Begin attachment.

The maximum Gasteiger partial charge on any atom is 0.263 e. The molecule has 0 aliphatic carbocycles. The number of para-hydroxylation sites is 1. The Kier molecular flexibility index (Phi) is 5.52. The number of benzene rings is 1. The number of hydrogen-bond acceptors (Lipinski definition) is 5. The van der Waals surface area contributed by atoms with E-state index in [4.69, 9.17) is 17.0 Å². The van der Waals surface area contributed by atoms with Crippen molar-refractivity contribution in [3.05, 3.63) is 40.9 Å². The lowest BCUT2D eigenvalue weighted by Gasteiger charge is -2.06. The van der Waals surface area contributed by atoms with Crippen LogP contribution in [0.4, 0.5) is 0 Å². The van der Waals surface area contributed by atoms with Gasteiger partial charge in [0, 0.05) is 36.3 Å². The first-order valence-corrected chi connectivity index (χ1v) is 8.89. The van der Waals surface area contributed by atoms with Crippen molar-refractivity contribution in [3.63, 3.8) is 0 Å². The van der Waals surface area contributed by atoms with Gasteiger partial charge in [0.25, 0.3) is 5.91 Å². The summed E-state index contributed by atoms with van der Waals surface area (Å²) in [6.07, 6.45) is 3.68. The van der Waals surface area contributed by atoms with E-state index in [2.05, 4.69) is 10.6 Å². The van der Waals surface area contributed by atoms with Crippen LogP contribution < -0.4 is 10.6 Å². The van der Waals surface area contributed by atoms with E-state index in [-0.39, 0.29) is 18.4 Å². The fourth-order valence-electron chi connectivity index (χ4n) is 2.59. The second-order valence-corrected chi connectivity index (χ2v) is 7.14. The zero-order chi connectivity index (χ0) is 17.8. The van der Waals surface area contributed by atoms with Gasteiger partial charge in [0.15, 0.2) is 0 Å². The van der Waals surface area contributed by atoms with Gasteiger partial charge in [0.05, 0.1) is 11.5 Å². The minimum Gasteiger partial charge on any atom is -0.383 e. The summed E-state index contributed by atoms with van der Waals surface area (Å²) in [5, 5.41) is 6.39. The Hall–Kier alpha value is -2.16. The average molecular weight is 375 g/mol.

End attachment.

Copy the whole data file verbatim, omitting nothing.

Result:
The maximum Gasteiger partial charge on any atom is 0.263 e. The molecule has 0 aliphatic carbocycles. The number of para-hydroxylation sites is 1. The Kier molecular flexibility index (Phi) is 5.52. The number of benzene rings is 1. The number of hydrogen-bond acceptors (Lipinski definition) is 5. The van der Waals surface area contributed by atoms with E-state index in [4.69, 9.17) is 17.0 Å². The van der Waals surface area contributed by atoms with Crippen molar-refractivity contribution in [3.05, 3.63) is 40.9 Å². The lowest BCUT2D eigenvalue weighted by Gasteiger charge is -2.06. The van der Waals surface area contributed by atoms with Crippen LogP contribution in [0.4, 0.5) is 0 Å². The van der Waals surface area contributed by atoms with Gasteiger partial charge in [0, 0.05) is 36.3 Å². The first-order valence-corrected chi connectivity index (χ1v) is 8.89. The van der Waals surface area contributed by atoms with Crippen molar-refractivity contribution in [3.63, 3.8) is 0 Å². The van der Waals surface area contributed by atoms with Gasteiger partial charge in [0.25, 0.3) is 5.91 Å². The summed E-state index contributed by atoms with van der Waals surface area (Å²) in [6.07, 6.45) is 3.68. The van der Waals surface area contributed by atoms with E-state index in [2.05, 4.69) is 10.6 Å². The van der Waals surface area contributed by atoms with Crippen LogP contribution < -0.4 is 10.6 Å². The van der Waals surface area contributed by atoms with E-state index in [-0.39, 0.29) is 18.4 Å². The fourth-order valence-electron chi connectivity index (χ4n) is 2.59. The second-order valence-corrected chi connectivity index (χ2v) is 7.14. The zero-order chi connectivity index (χ0) is 17.8. The van der Waals surface area contributed by atoms with Gasteiger partial charge in [0.15, 0.2) is 0 Å². The van der Waals surface area contributed by atoms with Gasteiger partial charge in [0.05, 0.1) is 11.5 Å². The minimum Gasteiger partial charge on any atom is -0.383 e. The summed E-state index contributed by atoms with van der Waals surface area (Å²) in [5, 5.41) is 6.39. The Hall–Kier alpha value is -2.16. The average molecular weight is 375 g/mol.